Sell in Hell
Starring: Blake Arnold and Daniel McFeeley
Cinematography by: Patrick Knisely
Written by: Blake Arnold and Keith Snyder
Directed by: Keith Snyder
6 min/Hollywood, CA
There's only one job in Hell, and that's telemarketing. So says Keith Snyder's short Sell in Hell, and it's hard to argue with that theory. Done in mostly one shot and starring a heavily made-up Blake Arnold (horns, fake teeth, and all that goes into the classic demon look), the film looks pretty much exactly like a telemarketing instructional video, only with more interesting lighting. It's somewhat humorous and somewhat annoying. Most of all, it's pretty much what you'd expect, given that scenario. I'd write more, but Sell in Hell isn't nearly as interesting as the other two shorts.
Starring: Larry Picard
Cinematography by: Andamion Murataj
Original music by: Larry Picard and Keith Snyder
Written and directed by: Keith Snyder
9 min/Brooklyn, NY
Apparently God is bald.
That seems odd, considering the whole omnipotence thing. I know if I were all-powerful, I'd ensure I at least had a full head of hair, but such are the limitations of working with a small budget. Even God has to cut corners somewhere.
Thankfully for Keith Snyder's Credo, God has more important priorities, such as an operatic bass singing voice that works perfectly for this 9 minute musical. That's right, we've got ourselves a musical. And if you're thinking to yourself that uber-indie musicals are pretty rare, you'd be right. So it takes a few minutes to realize that's what's happening, that the singing isn't just an interesting opening, but the film's overall narrative.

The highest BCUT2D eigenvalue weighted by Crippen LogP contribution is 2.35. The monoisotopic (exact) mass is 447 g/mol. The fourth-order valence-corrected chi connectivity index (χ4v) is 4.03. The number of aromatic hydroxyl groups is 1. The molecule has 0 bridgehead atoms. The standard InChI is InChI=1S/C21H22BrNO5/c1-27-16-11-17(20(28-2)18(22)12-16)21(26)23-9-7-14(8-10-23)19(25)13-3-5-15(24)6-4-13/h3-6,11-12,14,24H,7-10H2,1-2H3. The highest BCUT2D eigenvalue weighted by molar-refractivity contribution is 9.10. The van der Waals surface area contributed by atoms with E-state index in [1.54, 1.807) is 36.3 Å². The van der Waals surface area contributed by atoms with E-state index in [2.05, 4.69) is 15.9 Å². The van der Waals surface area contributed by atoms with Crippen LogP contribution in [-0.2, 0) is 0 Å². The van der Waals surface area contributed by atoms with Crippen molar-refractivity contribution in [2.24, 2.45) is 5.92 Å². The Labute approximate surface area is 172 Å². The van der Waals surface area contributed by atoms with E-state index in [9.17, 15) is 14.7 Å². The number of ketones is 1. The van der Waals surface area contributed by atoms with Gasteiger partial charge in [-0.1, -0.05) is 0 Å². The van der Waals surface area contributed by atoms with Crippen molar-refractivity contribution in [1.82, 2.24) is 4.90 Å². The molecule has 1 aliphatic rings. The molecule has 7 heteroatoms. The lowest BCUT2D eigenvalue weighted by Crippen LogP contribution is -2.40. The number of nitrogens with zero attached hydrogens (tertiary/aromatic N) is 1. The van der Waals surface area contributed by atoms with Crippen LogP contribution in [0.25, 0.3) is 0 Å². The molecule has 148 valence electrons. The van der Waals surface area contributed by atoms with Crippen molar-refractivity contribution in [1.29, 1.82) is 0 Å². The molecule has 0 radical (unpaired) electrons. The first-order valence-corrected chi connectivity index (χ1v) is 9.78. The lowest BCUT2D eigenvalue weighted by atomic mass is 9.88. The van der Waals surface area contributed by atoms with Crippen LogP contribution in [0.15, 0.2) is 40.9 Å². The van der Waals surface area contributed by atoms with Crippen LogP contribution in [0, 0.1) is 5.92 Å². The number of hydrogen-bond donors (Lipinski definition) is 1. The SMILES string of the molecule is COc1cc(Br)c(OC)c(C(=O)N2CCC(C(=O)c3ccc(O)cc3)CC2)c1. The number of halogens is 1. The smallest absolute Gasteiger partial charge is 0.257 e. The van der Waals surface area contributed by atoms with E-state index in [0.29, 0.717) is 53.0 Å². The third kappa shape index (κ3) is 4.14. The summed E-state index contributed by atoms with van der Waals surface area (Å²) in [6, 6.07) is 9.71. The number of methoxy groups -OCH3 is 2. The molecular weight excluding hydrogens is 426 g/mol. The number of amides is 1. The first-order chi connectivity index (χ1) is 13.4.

Larry Picard, a classically trained singer, stars as a God looking to distance Himself from the activities of some of His alleged followers. This isn't exactly a new idea, as God has been doing this nearly as long as there's been people invoking His name, but not usually with a trace of sacrilege:
Blessed art I, the Lord thy God,
King of the Universe. Who loveth thee.
Who desireth to make thee happy.
Who apologizes for His misguided example,
And the lamentable results of His interference.
Who withdraweth His endorsement of murder,
And seeketh thy forgiveness for His terrible mistake.
I include these lyrics not to spark some sort of religious debate, but to give you an idea of the film's tone. This is, after all, a film review and not a discussion of theology and the nature of God.